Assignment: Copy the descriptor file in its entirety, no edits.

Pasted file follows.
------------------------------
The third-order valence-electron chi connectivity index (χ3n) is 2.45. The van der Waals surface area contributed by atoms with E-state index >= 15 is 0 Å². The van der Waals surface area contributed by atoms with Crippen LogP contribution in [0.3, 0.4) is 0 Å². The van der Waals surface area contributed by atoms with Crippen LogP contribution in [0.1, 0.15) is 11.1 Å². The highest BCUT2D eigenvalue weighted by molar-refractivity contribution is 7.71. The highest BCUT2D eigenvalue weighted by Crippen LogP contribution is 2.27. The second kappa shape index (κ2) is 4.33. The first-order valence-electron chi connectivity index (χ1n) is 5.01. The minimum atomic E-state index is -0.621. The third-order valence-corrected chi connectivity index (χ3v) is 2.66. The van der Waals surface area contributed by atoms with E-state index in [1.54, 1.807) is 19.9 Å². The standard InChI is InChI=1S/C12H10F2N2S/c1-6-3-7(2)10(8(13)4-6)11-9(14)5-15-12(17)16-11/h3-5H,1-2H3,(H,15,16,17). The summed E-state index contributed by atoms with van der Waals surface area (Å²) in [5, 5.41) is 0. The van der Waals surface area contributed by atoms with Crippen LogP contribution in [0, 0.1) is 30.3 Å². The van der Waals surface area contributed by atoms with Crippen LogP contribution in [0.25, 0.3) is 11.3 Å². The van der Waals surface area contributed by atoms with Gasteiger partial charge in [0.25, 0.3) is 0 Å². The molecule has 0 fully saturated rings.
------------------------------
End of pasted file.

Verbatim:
The third-order valence-electron chi connectivity index (χ3n) is 2.45. The van der Waals surface area contributed by atoms with E-state index >= 15 is 0 Å². The van der Waals surface area contributed by atoms with Crippen LogP contribution in [0.3, 0.4) is 0 Å². The van der Waals surface area contributed by atoms with Crippen LogP contribution in [0.1, 0.15) is 11.1 Å². The highest BCUT2D eigenvalue weighted by molar-refractivity contribution is 7.71. The highest BCUT2D eigenvalue weighted by Crippen LogP contribution is 2.27. The second kappa shape index (κ2) is 4.33. The first-order valence-electron chi connectivity index (χ1n) is 5.01. The minimum atomic E-state index is -0.621. The third-order valence-corrected chi connectivity index (χ3v) is 2.66. The van der Waals surface area contributed by atoms with E-state index in [1.54, 1.807) is 19.9 Å². The standard InChI is InChI=1S/C12H10F2N2S/c1-6-3-7(2)10(8(13)4-6)11-9(14)5-15-12(17)16-11/h3-5H,1-2H3,(H,15,16,17). The summed E-state index contributed by atoms with van der Waals surface area (Å²) in [5, 5.41) is 0. The van der Waals surface area contributed by atoms with Crippen LogP contribution in [0, 0.1) is 30.3 Å². The van der Waals surface area contributed by atoms with Crippen LogP contribution in [0.25, 0.3) is 11.3 Å². The van der Waals surface area contributed by atoms with Gasteiger partial charge in [0.25, 0.3) is 0 Å². The molecule has 0 fully saturated rings.